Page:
Market engagement is an exit strategy for aid

September 25, 2017
Market Approaches

When seeking ways to create large scale and lasting economic impact for the poor, it is crucial to identify and address the root causes of market failure.

Traditional development programming, which focuses large amounts of resources on asset transfers, realize gains during the project period but are often criticized as being unsustainable. By distributing products and providing services for free, these programs often harm the competitiveness of existing market services and render target groups as beneficiaries of ‘aid’ rather than autonomous consumers with agency over their own social and economic enhancement. [Footnote 1]

Market systems development programming, on the other hand, is aimed at creating systemic change to better involve poor people in the economic growth of their country and make their own path out of poverty. [Footnote 2]

The Making Markets Work For the Poor (M4P) approach, in particular, provides a framework to map out value chains, supporting services, and the environment in which markets operate to identify the unique root causes of market failure in each context. [Footnote 2]

Technicians at the Burkina Faso Technology Center lay out a drip irrigation system, testing it's functionality.

The Scaling Up Productive Water Project

iDE began with its market facilitation approach (which utilizes some of the principles of M4P) during the implementation of the Scaling Up Productive Water project for the Swiss Agency for Development and Cooperation (SDC). iDE took the time to listen to every stakeholder—the suppliers, producers, retailers, end users, and others who might have an influence on the end customer—to create a holistic understanding of the links on the value chain and the roles of each market player. iDE then developed business solutions that made new connections and strengthened existing connections to achieve a more robust market ecosystem. These solutions were not the same across project countries; rather, these solutions were tailored to the conditions and needs of each market.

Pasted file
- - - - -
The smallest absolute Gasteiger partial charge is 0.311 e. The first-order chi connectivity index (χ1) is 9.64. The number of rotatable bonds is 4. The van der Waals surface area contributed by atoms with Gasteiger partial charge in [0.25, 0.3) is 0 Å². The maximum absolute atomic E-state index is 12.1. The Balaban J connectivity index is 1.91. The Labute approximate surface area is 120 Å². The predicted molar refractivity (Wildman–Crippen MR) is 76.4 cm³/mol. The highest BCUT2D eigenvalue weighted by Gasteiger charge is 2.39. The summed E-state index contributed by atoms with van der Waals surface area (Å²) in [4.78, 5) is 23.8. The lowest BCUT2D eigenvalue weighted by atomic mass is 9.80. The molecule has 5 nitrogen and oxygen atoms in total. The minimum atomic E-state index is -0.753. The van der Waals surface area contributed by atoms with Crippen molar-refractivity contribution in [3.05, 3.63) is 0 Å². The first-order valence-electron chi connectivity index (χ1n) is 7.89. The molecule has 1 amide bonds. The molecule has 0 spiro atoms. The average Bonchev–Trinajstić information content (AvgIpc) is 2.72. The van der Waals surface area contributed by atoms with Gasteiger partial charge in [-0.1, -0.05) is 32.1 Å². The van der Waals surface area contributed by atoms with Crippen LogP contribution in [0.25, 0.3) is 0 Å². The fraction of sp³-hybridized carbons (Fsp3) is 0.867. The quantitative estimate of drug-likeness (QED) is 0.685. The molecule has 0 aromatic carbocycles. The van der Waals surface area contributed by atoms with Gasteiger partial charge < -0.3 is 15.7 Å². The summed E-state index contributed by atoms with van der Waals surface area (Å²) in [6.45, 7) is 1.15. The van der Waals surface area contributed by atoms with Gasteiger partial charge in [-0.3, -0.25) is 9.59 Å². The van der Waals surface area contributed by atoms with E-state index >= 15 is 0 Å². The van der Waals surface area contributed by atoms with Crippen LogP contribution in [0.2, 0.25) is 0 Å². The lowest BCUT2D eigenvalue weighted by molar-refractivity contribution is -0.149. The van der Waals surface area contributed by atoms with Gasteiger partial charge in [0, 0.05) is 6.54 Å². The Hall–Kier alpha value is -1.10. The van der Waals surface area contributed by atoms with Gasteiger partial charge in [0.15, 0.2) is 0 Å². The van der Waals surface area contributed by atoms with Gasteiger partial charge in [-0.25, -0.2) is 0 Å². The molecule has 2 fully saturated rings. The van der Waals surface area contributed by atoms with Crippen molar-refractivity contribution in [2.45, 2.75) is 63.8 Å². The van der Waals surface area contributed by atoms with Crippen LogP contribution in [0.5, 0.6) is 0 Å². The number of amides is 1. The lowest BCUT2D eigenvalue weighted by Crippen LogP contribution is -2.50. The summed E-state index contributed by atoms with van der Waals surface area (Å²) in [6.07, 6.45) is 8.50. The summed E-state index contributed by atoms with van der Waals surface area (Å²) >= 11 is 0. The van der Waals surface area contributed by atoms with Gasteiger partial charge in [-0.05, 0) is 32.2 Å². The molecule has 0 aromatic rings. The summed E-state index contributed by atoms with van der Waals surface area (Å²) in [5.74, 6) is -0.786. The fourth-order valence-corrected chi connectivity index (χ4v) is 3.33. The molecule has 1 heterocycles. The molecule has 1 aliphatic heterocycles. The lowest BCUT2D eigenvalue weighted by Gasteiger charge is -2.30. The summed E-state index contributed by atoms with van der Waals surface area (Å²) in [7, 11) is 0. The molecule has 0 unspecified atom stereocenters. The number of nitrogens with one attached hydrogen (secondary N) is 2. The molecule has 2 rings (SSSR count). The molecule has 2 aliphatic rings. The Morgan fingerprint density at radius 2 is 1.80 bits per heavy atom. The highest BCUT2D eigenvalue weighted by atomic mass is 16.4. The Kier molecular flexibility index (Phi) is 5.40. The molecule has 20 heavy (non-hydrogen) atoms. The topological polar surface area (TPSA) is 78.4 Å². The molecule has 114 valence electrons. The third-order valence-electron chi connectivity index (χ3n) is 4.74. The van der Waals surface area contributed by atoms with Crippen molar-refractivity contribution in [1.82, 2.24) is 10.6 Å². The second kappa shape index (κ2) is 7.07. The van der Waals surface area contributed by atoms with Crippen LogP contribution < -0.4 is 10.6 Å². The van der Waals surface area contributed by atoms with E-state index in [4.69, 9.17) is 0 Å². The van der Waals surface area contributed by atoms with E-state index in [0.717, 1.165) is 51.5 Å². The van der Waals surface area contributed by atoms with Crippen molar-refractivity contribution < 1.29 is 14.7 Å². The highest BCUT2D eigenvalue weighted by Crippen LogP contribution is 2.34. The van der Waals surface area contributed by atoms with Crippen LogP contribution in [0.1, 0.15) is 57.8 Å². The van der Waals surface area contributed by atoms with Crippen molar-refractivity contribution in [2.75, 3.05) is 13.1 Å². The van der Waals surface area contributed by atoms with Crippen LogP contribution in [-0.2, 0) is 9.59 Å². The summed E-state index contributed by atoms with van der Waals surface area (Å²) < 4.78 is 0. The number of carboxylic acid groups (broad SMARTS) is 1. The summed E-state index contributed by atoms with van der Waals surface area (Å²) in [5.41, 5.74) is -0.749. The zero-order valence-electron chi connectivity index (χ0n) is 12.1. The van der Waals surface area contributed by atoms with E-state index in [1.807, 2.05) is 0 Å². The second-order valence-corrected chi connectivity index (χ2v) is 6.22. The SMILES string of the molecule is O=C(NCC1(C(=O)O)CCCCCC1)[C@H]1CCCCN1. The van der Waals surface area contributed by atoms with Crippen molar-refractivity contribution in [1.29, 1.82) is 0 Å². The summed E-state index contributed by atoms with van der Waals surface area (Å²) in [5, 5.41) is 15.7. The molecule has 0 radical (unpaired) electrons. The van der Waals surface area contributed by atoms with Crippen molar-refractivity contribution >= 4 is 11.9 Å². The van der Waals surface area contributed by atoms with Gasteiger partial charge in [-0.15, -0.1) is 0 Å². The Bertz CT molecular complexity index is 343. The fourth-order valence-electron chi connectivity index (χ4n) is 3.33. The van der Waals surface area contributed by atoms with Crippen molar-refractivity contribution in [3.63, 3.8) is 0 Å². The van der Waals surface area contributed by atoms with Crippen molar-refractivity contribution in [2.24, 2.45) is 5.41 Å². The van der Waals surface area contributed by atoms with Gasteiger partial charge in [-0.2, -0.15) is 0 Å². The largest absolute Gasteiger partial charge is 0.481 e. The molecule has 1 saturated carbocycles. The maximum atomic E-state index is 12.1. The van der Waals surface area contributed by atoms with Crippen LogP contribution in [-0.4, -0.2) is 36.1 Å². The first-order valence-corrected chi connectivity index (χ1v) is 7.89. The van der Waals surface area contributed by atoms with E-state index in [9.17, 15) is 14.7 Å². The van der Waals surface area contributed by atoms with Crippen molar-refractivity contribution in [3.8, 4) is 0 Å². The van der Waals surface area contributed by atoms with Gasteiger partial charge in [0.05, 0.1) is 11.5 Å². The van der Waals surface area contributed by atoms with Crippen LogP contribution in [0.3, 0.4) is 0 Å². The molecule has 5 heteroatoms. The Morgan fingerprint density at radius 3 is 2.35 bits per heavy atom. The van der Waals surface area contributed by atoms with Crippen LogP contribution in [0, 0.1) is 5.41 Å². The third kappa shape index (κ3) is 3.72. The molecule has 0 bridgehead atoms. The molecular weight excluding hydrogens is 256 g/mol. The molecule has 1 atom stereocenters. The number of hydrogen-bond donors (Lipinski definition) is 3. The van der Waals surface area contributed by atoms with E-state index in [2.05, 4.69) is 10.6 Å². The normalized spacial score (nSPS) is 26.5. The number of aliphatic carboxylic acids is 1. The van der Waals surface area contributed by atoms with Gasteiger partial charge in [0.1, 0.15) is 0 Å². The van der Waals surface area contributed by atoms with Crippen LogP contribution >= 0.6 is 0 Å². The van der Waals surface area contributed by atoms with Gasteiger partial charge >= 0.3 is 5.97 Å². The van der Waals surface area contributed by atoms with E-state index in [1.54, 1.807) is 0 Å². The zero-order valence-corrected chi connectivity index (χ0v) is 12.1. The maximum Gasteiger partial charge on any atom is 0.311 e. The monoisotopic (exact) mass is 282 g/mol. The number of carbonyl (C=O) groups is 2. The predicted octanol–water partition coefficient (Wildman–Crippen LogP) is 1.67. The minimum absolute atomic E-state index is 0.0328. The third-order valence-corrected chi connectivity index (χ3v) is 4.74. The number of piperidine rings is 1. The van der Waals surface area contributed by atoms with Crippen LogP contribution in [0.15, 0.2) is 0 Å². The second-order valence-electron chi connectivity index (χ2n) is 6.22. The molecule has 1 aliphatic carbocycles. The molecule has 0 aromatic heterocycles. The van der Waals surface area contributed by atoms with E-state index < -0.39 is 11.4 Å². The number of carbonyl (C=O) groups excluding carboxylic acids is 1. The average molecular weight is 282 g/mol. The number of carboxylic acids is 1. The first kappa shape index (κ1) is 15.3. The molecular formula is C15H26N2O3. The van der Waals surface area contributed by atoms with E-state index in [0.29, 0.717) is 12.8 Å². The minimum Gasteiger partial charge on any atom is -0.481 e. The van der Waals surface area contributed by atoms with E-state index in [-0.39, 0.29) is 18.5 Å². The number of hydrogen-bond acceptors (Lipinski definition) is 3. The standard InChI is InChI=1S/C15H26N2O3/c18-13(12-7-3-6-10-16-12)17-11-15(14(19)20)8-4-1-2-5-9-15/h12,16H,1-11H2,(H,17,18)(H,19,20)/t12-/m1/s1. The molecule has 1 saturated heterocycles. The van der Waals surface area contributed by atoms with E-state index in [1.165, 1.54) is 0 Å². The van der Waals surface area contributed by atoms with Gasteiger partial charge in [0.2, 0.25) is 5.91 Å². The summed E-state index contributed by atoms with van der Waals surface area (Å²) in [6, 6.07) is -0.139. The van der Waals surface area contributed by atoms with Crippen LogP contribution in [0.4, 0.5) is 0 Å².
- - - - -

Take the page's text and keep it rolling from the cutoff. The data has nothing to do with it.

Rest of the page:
After conducting these market investigations in each of the project countries, iDE found that there were no existing commercial supply chains in place for smallholder drip irrigation solutions. iDE supported several different business models in various markets to bring drip irrigation to scale—ranging from acting purely as a market facilitator on one end of the spectrum, establishing its own social enterprise on the other, to investigating both options.

Market engagement requires a spectrum of approaches. At iDE, we are not ideologically committed to one approach, but analyze the market to identify whatever is necessary to best accomplish our goal of increasing incomes and improving livelihoods for the world’s poorest populations.

Tagged — Burkina Faso
  1. Holling, C. S., 1986. The resilience of terrestrial ecosystems: local surprise and global change, in Sustainable Development of the Biosphere. Eds: W. C. Clark and R. E. Munn, pp. 292-317. Cambridge: Cambridge University Press. Download page: Book available as PDF at IIASA

  2. Holling, C. S., 1996. Surprise for science, resilience for ecosystems, and incentives for people. Ecological Applications, 6(3), 733-735. DOI: 10.2307/2269475

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